Health care law could be liability for some Democrats
WEST PALM BEACH, Fla. — Rep. Patrick Murphy had been a cautious defender of President Barack Obama’s health care law for much of the last year, telling constituents in his swing-voting district that the far-from-perfect measure is critical to helping cover uninsured Americans.
Then the new health care law made its disastrous debut. The federal health care website repeatedly crashed, blocking millions from browsing insurance plans. Questions about its security mounted. And cancellation notices hit people who buy their own plans, undercutting the president’s vow that those who liked their coverage could keep it.
Now the South Florida lawmaker is distancing himself from the administration and heeding GOP calls to delay key parts of the health care law.
“It’s a complete embarrassment,” the Democratic freshman said recently. “There are no excuses for what happened here.”
Nationwide, Democrats are nervous about the implications of defending an already unpopular law in the wake of the botched rollout. Last week, 16 Senate Democrats talked with Obama about fears the problems could hamper their re-election prospects, a day after two gubernatorial elections highlighted the party’s struggles.
Mirroring national polls, half of New Jersey voters and 53 percent of Virginia voters said they oppose the law. The Democratic nominees in those races won 11 percent and 14 percent of those voters, respectively. Hoping for political gain heading into 2014, the GOP’s top campaign committees are tying Democrats to the law’s messy launch in a series of ads targeting women, who tend to vote Democratic and often make their families’ health decisions.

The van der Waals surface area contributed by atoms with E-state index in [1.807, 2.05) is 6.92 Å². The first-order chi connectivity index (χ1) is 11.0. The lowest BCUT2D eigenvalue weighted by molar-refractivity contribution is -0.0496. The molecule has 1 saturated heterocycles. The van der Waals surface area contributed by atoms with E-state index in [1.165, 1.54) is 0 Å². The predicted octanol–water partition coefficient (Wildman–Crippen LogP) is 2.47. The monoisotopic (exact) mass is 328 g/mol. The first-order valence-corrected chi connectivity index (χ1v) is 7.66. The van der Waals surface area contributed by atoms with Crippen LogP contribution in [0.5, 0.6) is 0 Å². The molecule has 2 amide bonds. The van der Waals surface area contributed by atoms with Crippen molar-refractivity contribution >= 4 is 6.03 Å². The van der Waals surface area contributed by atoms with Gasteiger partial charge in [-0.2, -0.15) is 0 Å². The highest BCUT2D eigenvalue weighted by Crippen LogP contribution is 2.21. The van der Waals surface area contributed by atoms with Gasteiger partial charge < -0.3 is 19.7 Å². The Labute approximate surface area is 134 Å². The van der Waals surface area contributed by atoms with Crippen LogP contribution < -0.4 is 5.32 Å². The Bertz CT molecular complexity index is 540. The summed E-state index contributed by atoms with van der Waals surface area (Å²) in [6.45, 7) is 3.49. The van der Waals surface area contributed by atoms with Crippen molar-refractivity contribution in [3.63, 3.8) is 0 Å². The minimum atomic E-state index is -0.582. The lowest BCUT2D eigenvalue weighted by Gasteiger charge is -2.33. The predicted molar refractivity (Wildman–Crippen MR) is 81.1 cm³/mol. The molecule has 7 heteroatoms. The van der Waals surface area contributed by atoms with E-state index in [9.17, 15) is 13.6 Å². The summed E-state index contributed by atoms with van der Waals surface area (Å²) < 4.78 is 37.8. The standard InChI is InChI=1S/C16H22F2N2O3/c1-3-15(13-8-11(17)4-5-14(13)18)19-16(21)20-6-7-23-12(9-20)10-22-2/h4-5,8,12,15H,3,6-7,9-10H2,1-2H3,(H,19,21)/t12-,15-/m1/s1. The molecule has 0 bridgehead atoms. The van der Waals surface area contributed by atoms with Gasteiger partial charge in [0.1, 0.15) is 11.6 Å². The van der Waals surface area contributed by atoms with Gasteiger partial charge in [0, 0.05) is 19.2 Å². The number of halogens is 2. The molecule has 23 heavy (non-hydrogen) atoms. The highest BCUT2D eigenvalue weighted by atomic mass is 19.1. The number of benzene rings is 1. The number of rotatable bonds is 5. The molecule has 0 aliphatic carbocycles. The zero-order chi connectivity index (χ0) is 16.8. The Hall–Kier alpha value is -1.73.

Murphy and other Democrats anxious about the issue face a test on Friday, when the House is scheduled to vote on a bill to extend the life of individual health insurance policies that otherwise face cancellation under the new law on Jan. 1 because they don’t meet minimum coverage standards. The legislation isn’t likely to become law, but it’s the latest GOP tactic to take advantage of the law’s rocky launch.
Seeking to blunt the fallout, Murphy and other Democrats likely facing tough re-election challenges are pushing legislation to delay the requirement that virtually all Americans have health insurance or pay a fine until the website is certified as fully operational.
“I am angry that this website is not functioning — and until it is completely fixed, it is simply unfair to threaten people with fines,” Rep. Ron Barber, D-Ariz., a top target for Republicans, said in a statement.
Some of those same Democrats also have called on the Justice Department to investigate the government contractors who built HealthCare.gov. Others, like Murphy, are calling for the firings of government officials overseeing the rollout.
“If I was in charge, I would make sure that some people went ahead and found a new job after this,” he said. He also pledged to work with Republicans to change the law, saying “It’s not perfect but it’s not going anywhere. Let’s focus on fixing it.”